Locke points out that the efficiency of this collaboration makes it possible to create services like this in hours or days. Outside of the beer world, applications like Facebook, Twitter and Foursquare have all released APIs, prompting other developers to innovate in totally different directions.
"The old way of having a giant silo of everything is definitely going away. You see that with all these mash-ups," Locke said. "Everybody and their brother has an API."
That also means that services like BreweryMap can change quickly with demands and suggestions from its users.
"At one point in time in software development, you had to finish a product because you sent it out to someone on CD and they installed it. Somebody could open up an API tomorrow that had more information that we wanted to pull in," Austin said. "We're never going to be done with this thing. We're constantly going to be evolving it."
The power of suggestion
Regardless of how it changes, the application won't be the last that craft beer lovers use to find, discuss and share great brews. The last few years have seen an explosion in the Triangle's craft beer industry, and many companies wasted no time using Web tools to connect with potential consumers.
And without that word-of-mouth, small companies like Roth Brewing Co. in Raleigh say, they'd likely wither on the hop vine. CEO Ryan Roth estimates about one-third of his bar accounts contact him after hearing about his products from customers.
"We like to talk to people and be in communication with our consumers," Roth said of his 9-month-old brewery. "If we didn't have social media, we wouldn't be able to do what we did."
Even LoneRider Brewing Co., a 2-year-old brewery that paid to air a more traditional TV ad, puts a heavy emphasis on interacting with customers online and in person. They're active on social media sites such as Facebook and Foursquare, and they use Twitter to organize informal gatherings at the brewery called "tweetups."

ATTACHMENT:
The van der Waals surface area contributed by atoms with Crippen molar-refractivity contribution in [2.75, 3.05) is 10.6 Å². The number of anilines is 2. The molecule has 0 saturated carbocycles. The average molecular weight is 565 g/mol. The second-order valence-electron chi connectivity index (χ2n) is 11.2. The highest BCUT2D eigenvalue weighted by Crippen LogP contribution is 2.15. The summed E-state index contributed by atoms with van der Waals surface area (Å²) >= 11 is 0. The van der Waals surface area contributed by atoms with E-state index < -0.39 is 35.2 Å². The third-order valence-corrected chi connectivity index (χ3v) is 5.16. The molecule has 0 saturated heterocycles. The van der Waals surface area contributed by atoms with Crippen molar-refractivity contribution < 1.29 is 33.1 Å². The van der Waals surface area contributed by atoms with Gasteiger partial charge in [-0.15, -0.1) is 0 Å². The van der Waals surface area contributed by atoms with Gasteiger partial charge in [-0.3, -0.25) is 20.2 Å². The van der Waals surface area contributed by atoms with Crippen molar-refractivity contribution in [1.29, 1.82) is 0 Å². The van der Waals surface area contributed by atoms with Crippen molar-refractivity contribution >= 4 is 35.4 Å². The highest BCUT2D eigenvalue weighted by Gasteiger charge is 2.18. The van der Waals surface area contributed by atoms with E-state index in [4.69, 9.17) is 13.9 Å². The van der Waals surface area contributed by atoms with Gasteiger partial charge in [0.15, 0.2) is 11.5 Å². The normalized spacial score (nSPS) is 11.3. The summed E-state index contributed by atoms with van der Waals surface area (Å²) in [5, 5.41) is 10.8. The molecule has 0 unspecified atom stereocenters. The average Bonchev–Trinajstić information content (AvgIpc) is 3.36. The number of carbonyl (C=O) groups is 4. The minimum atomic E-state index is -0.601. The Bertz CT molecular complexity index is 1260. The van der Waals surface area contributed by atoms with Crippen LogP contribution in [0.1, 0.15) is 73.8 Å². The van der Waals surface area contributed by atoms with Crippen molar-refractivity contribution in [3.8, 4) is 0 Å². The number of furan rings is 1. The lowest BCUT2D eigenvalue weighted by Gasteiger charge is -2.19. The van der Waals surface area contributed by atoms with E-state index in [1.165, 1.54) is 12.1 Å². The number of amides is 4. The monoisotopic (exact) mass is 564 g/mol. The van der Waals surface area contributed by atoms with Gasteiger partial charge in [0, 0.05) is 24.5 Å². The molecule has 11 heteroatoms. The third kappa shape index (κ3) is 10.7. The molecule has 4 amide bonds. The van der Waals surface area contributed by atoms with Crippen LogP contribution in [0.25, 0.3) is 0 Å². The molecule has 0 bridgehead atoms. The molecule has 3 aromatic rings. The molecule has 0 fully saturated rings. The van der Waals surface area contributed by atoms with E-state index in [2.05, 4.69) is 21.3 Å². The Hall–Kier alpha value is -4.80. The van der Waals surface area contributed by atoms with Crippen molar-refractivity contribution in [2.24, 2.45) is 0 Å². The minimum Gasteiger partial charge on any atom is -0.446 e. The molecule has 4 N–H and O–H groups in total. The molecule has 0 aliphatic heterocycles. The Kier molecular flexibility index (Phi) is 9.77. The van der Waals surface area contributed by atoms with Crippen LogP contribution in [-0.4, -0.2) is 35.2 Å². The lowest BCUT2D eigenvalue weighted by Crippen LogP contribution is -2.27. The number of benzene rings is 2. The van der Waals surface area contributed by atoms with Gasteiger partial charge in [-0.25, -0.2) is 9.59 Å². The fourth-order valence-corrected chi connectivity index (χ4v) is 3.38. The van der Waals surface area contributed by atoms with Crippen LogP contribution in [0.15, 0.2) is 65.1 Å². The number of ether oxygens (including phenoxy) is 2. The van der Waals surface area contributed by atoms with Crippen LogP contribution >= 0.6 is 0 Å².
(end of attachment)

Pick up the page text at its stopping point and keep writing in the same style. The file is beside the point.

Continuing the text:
"The ability to reach the masses is important, but it's more important for the masses to reach you," LoneRider CEO Sumit Vohra said.
Local products rule
And if brewers do it right, Vohra said, those interactions strengthen the craft beer community as a whole.
"They are very passionate, very vocal," he said. "When passionate people come together, they're going to promote a community."
For their part, Austin and Locke hope BreweryMap will educate more people about the beers made right down the street. And Austin says supporting those breweries just makes sense.
"I'm a big fan of anything local. Whenever you can patronize someplace local, it helps the economy around here, it helps people I know," Austin said. "I'm drinking a beer where I know the guy who made the recipe. That's important to me."
Tyler Dukes is a freelance science and technology reporter and journalism adviser at N.C. State University. He can be reached at firstname.lastname@example.org.